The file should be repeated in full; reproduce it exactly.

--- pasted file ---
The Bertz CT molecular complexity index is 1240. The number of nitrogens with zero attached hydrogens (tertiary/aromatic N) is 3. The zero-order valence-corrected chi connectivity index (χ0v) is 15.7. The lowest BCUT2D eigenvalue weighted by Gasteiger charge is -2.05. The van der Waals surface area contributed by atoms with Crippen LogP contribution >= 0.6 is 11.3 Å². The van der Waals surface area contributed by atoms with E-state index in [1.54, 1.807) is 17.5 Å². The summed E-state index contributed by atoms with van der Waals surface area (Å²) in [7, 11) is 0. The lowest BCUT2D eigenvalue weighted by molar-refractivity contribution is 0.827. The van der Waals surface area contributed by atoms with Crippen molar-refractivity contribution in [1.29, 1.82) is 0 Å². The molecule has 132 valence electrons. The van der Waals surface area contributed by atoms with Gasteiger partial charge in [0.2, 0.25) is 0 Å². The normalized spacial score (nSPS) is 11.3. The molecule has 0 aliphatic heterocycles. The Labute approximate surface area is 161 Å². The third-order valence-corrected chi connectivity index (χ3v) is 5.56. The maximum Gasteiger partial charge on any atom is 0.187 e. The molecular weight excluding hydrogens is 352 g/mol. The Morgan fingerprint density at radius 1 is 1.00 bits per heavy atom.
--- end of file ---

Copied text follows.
The Bertz CT molecular complexity index is 1240. The number of nitrogens with zero attached hydrogens (tertiary/aromatic N) is 3. The zero-order valence-corrected chi connectivity index (χ0v) is 15.7. The lowest BCUT2D eigenvalue weighted by Gasteiger charge is -2.05. The van der Waals surface area contributed by atoms with Crippen LogP contribution >= 0.6 is 11.3 Å². The van der Waals surface area contributed by atoms with E-state index in [1.54, 1.807) is 17.5 Å². The summed E-state index contributed by atoms with van der Waals surface area (Å²) in [7, 11) is 0. The lowest BCUT2D eigenvalue weighted by molar-refractivity contribution is 0.827. The van der Waals surface area contributed by atoms with Crippen molar-refractivity contribution in [1.29, 1.82) is 0 Å². The molecule has 132 valence electrons. The van der Waals surface area contributed by atoms with Gasteiger partial charge in [0.2, 0.25) is 0 Å². The normalized spacial score (nSPS) is 11.3. The molecule has 0 aliphatic heterocycles. The Labute approximate surface area is 161 Å². The third-order valence-corrected chi connectivity index (χ3v) is 5.56. The maximum Gasteiger partial charge on any atom is 0.187 e. The molecular weight excluding hydrogens is 352 g/mol. The Morgan fingerprint density at radius 1 is 1.00 bits per heavy atom.